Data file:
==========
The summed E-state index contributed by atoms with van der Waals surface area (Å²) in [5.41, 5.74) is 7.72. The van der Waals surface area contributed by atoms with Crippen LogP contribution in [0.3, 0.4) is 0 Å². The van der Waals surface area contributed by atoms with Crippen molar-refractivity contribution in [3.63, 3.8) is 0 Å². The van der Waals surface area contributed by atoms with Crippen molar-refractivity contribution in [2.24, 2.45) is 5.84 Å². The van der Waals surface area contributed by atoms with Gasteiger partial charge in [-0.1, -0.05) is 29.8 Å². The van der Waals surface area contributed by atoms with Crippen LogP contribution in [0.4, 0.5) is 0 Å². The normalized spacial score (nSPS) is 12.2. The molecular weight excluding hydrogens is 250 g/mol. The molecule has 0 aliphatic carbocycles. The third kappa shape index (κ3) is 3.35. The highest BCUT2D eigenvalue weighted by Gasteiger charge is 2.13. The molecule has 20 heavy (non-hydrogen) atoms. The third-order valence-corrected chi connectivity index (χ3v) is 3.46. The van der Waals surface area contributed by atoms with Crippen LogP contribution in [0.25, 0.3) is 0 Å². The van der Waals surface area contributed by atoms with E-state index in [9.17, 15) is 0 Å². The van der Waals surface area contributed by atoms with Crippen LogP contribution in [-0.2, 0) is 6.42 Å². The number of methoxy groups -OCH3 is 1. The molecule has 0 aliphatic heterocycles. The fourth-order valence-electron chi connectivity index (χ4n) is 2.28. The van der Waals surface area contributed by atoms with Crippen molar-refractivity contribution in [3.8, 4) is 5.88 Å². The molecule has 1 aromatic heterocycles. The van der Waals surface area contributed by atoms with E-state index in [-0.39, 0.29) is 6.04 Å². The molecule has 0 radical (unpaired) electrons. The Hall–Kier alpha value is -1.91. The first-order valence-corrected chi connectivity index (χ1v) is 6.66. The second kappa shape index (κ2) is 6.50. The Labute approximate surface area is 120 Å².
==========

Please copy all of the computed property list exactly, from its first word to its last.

The summed E-state index contributed by atoms with van der Waals surface area (Å²) in [5.41, 5.74) is 7.72. The van der Waals surface area contributed by atoms with Crippen LogP contribution in [0.3, 0.4) is 0 Å². The van der Waals surface area contributed by atoms with Crippen molar-refractivity contribution in [3.63, 3.8) is 0 Å². The van der Waals surface area contributed by atoms with Crippen molar-refractivity contribution in [2.24, 2.45) is 5.84 Å². The van der Waals surface area contributed by atoms with Gasteiger partial charge in [-0.1, -0.05) is 29.8 Å². The van der Waals surface area contributed by atoms with Crippen LogP contribution in [0.4, 0.5) is 0 Å². The normalized spacial score (nSPS) is 12.2. The molecular weight excluding hydrogens is 250 g/mol. The molecule has 0 aliphatic carbocycles. The third kappa shape index (κ3) is 3.35. The highest BCUT2D eigenvalue weighted by Gasteiger charge is 2.13. The molecule has 20 heavy (non-hydrogen) atoms. The third-order valence-corrected chi connectivity index (χ3v) is 3.46. The van der Waals surface area contributed by atoms with Crippen LogP contribution in [0.25, 0.3) is 0 Å². The van der Waals surface area contributed by atoms with E-state index in [9.17, 15) is 0 Å². The van der Waals surface area contributed by atoms with Crippen LogP contribution in [-0.2, 0) is 6.42 Å². The number of methoxy groups -OCH3 is 1. The molecule has 0 aliphatic heterocycles. The fourth-order valence-electron chi connectivity index (χ4n) is 2.28. The van der Waals surface area contributed by atoms with Crippen molar-refractivity contribution in [3.8, 4) is 5.88 Å². The molecule has 1 aromatic heterocycles. The van der Waals surface area contributed by atoms with E-state index in [-0.39, 0.29) is 6.04 Å². The molecule has 0 radical (unpaired) electrons. The Hall–Kier alpha value is -1.91. The first-order valence-corrected chi connectivity index (χ1v) is 6.66. The second kappa shape index (κ2) is 6.50. The Labute approximate surface area is 120 Å².